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Alma and how she got her name
Book
2018
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Trade Reviews

  Booklist Review

*Starred Review* Alma Sofia Esperanza José Pura Candela has a very long name for a little girl. So long, in fact, that she has to tape extra paper to the page when she writes it, just so it will fit. One day she complains about this to her father, and he sits down with her to tell Alma the story of her name. Tucked together in a cozy armchair, he opens a photo album to a black-and-white picture of Alma's grandmother Sofia. He tells his daughter how Sofia loved flowers and books, and Alma realizes she also loves those things. I am Sofia, she declares. Next, she hears about her great-grandmother Esperanza, who dreamed of traveling; and when readers turn the page, Alma stands before a large world map, zigzagged with red string marking all the places the girl wishes to go she is Esperanza, too. As her father continues, Alma comes to understand that her name fits her perfectly. Martinez-Neal brings her gentle story to life through beautiful graphite- and colored-pencil artwork set against cream-colored backgrounds. Soft blue and red details pop against the charcoal scenes, which perfectly reflect the snapshots of Alma's family. While Alma feels enriched by learning her family's history, she is also empowered by the knowledge that she will give her name Alma its own story.--Smith, Julia Copyright 2018 Booklist

  Kirkus Review

Alma Sofia Esperanza Jos Pura Candela has a very long name, and she's about to find out how she came to have it.Alma is a cute little girl with the sweetest pair of striped red-and-white pants ever. She also happens to have a very long nameso long, in fact, that it never fits. Her father sits her down to tell her the story of her name, "Then you decide if it fits." And so Alma learns about her grandmother Sofia; her great-grandmother Esperanza; her grandfather Jos; her great-aunt Pura; and her other grandmother Candela. And Alma? She learns Alma was picked just for her. "You will make your own story." Peruvian-born Martinez-Neal never expresses it in the text, but the illustrations are filled with references to Peru, the country where Alma's family comes from. Mostly monochromatic against a cream background, the illustrationsprint transfers with graphite and colored pencilsare delightful, capturing the distinctive essences of Alma's many namesakes. Alma is depicted as the color of the paper background, with pink cheeks and a black bob haircut. Whereas the story starts with Alma's name written in a childish print on a piece of paper that needs an extra piece of paper taped to it, the story ends with Alma's name in grand and elegant display types. That's her name, and it fits her just right! A Spanish edition, Alma y cmo obtuvo su nombre, publishes simultaneously.A celebration of identity, family and belonging. (Picture book. 4-8) Copyright Kirkus Reviews, used with permission.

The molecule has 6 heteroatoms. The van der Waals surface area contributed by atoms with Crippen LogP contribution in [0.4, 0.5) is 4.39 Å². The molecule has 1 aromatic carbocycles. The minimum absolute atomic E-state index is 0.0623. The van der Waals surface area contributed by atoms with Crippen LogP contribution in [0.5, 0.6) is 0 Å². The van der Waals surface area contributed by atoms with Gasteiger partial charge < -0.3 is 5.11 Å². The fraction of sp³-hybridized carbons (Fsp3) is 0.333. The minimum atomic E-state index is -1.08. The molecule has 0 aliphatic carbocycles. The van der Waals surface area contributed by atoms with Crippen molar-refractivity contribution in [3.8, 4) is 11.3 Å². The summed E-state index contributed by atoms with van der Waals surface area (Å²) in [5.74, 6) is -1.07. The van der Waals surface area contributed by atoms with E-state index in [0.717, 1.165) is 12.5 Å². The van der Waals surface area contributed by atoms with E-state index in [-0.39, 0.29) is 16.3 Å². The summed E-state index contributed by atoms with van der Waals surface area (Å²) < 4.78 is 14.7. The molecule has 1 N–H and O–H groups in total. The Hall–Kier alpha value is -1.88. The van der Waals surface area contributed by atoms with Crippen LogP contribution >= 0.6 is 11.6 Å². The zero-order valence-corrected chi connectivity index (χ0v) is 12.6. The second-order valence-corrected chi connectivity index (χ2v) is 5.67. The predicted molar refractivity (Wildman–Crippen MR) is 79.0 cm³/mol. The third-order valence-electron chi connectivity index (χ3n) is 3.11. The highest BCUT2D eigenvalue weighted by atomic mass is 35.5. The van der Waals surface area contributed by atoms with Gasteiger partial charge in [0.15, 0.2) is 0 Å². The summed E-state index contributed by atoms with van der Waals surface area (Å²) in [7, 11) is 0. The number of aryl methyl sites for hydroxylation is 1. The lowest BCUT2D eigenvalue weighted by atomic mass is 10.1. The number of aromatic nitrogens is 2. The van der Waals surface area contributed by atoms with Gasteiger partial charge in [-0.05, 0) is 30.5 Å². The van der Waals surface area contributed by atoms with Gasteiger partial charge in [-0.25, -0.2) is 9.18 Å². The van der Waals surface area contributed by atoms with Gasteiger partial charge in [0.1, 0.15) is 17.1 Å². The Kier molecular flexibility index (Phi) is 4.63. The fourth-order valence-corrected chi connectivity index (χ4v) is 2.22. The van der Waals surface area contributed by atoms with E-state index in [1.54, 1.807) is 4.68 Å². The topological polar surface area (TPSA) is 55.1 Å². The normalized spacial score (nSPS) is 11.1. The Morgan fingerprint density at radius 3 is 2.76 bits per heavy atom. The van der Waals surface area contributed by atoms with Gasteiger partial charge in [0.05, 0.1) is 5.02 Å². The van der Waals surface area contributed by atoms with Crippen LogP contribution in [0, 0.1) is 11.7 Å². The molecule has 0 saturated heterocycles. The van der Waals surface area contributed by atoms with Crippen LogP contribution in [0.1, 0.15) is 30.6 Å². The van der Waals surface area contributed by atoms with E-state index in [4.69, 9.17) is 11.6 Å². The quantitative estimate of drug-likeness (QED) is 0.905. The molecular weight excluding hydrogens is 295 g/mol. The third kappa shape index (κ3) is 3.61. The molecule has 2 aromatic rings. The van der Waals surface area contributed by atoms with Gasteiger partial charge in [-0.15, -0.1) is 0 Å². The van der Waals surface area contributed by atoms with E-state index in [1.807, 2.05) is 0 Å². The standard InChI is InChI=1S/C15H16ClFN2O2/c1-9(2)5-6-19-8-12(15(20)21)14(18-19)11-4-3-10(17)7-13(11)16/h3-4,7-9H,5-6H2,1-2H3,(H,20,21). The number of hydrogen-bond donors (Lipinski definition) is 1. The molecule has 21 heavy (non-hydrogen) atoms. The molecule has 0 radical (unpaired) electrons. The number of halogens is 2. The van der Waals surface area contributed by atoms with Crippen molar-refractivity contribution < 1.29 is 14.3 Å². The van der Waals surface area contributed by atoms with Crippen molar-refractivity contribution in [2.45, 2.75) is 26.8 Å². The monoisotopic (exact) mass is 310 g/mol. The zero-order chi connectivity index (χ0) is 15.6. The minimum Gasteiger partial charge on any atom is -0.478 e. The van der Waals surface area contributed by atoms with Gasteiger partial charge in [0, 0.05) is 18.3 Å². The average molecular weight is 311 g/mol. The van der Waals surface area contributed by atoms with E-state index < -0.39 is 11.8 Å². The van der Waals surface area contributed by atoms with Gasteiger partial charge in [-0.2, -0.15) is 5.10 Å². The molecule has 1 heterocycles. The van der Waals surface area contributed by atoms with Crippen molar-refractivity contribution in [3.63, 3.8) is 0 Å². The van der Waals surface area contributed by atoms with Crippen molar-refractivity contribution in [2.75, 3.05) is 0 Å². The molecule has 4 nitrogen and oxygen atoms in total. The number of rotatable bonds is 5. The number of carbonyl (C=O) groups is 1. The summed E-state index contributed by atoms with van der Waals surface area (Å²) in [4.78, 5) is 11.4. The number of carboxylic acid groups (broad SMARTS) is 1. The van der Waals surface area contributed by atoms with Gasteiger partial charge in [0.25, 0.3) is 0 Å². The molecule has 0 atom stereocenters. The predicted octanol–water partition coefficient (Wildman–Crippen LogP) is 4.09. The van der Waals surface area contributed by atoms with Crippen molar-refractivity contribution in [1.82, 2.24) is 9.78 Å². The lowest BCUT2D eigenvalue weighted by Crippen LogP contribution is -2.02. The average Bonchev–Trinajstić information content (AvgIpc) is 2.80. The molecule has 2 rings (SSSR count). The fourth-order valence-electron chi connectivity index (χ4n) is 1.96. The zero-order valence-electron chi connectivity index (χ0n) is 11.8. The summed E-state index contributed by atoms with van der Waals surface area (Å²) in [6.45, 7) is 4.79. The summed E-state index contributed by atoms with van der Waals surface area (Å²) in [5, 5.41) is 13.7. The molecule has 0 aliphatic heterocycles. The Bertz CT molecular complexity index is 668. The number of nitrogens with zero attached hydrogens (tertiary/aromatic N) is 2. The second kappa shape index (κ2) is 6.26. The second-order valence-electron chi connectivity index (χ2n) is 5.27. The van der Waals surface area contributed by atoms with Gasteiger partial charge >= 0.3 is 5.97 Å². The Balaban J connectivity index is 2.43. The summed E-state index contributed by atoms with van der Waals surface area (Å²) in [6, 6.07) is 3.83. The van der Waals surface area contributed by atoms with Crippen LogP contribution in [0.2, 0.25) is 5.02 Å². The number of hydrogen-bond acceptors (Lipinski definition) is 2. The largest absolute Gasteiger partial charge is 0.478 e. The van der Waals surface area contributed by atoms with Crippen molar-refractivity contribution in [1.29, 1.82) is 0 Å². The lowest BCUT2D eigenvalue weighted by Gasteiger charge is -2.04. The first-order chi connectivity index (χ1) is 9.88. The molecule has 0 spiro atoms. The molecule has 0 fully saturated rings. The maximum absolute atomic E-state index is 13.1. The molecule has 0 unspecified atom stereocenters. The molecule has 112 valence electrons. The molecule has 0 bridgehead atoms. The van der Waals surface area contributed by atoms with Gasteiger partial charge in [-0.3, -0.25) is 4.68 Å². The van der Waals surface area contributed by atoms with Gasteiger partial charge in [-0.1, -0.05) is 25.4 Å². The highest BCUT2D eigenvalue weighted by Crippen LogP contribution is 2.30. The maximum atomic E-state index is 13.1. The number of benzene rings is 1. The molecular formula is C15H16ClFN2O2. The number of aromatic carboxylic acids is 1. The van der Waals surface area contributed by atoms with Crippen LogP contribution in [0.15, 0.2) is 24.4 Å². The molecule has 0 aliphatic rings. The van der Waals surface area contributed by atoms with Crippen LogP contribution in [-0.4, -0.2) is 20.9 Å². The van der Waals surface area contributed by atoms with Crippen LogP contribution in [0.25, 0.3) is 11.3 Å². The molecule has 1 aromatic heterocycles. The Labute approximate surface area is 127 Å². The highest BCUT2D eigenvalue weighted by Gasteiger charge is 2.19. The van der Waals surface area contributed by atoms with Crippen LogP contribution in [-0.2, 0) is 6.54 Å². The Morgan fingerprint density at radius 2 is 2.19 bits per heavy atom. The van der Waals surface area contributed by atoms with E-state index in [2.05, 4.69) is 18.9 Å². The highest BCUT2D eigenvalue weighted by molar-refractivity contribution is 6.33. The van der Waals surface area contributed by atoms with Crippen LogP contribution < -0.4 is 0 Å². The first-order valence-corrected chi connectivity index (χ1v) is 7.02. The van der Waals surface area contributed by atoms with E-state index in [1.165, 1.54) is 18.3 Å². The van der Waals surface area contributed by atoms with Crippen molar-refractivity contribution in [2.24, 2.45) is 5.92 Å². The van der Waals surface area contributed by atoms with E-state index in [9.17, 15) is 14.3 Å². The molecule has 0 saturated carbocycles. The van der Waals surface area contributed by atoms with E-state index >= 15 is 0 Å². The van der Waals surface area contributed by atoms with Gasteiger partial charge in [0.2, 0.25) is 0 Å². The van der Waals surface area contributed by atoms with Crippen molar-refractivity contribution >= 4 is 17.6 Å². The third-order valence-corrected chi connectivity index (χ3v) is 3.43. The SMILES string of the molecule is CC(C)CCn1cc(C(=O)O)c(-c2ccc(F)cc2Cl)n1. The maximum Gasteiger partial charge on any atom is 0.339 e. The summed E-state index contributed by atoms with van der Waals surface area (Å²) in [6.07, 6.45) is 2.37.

Summary
A 2019 Caldecott Honor Book<br> <br> What's in a name? For one little girl, her very long name tells the vibrant story of where she came from -- and who she may one day be. <br> <br> If you ask her, Alma Sofia Esperanza José Pura Candela has way too many names: six! How did such a small person wind up with such a large name? Alma turns to Daddy for an answer and learns of Sofia, the grandmother who loved books and flowers; Esperanza, the great-grandmother who longed to travel; José, the grandfather who was an artist; and other namesakes, too. As she hears the story of her name, Alma starts to think it might be a perfect fit after all -- and realizes that she will one day have her own story to tell. In her author-illustrator debut, Juana Martinez-Neal opens a treasure box of discovery for children who may be curious about their own origin stories or names.
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